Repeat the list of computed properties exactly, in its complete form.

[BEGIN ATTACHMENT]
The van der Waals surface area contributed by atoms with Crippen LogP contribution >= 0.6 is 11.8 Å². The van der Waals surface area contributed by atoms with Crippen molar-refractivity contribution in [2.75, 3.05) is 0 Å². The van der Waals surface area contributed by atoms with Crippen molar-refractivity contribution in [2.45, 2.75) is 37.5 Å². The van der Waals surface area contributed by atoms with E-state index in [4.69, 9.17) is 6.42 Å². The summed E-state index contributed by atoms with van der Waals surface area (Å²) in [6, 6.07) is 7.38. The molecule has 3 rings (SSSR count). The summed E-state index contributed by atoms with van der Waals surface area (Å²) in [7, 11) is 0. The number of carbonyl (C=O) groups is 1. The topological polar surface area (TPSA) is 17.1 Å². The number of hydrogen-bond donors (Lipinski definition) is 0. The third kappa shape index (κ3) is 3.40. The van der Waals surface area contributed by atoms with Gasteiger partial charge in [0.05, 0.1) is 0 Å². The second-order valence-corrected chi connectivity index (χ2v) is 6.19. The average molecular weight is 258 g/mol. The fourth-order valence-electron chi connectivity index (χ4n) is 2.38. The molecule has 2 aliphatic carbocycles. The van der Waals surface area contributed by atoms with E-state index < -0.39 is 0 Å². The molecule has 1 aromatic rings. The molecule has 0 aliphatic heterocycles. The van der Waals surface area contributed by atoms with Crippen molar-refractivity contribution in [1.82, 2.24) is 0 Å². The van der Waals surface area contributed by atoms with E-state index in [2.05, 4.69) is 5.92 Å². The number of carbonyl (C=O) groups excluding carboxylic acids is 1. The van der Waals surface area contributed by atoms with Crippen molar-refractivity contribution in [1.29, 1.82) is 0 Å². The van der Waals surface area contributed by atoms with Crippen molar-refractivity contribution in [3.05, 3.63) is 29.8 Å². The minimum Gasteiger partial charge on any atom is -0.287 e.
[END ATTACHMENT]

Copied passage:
The van der Waals surface area contributed by atoms with Crippen LogP contribution >= 0.6 is 11.8 Å². The van der Waals surface area contributed by atoms with Crippen molar-refractivity contribution in [2.75, 3.05) is 0 Å². The van der Waals surface area contributed by atoms with Crippen molar-refractivity contribution in [2.45, 2.75) is 37.5 Å². The van der Waals surface area contributed by atoms with E-state index in [4.69, 9.17) is 6.42 Å². The summed E-state index contributed by atoms with van der Waals surface area (Å²) in [6, 6.07) is 7.38. The molecule has 3 rings (SSSR count). The summed E-state index contributed by atoms with van der Waals surface area (Å²) in [7, 11) is 0. The number of carbonyl (C=O) groups is 1. The topological polar surface area (TPSA) is 17.1 Å². The number of hydrogen-bond donors (Lipinski definition) is 0. The third kappa shape index (κ3) is 3.40. The van der Waals surface area contributed by atoms with Gasteiger partial charge in [0.05, 0.1) is 0 Å². The second-order valence-corrected chi connectivity index (χ2v) is 6.19. The average molecular weight is 258 g/mol. The fourth-order valence-electron chi connectivity index (χ4n) is 2.38. The molecule has 2 aliphatic carbocycles. The van der Waals surface area contributed by atoms with E-state index < -0.39 is 0 Å². The molecule has 1 aromatic rings. The molecule has 0 aliphatic heterocycles. The van der Waals surface area contributed by atoms with Crippen molar-refractivity contribution in [1.82, 2.24) is 0 Å². The van der Waals surface area contributed by atoms with E-state index in [2.05, 4.69) is 5.92 Å². The number of carbonyl (C=O) groups excluding carboxylic acids is 1. The van der Waals surface area contributed by atoms with Crippen molar-refractivity contribution in [1.29, 1.82) is 0 Å². The van der Waals surface area contributed by atoms with Crippen molar-refractivity contribution in [3.05, 3.63) is 29.8 Å². The minimum Gasteiger partial charge on any atom is -0.287 e.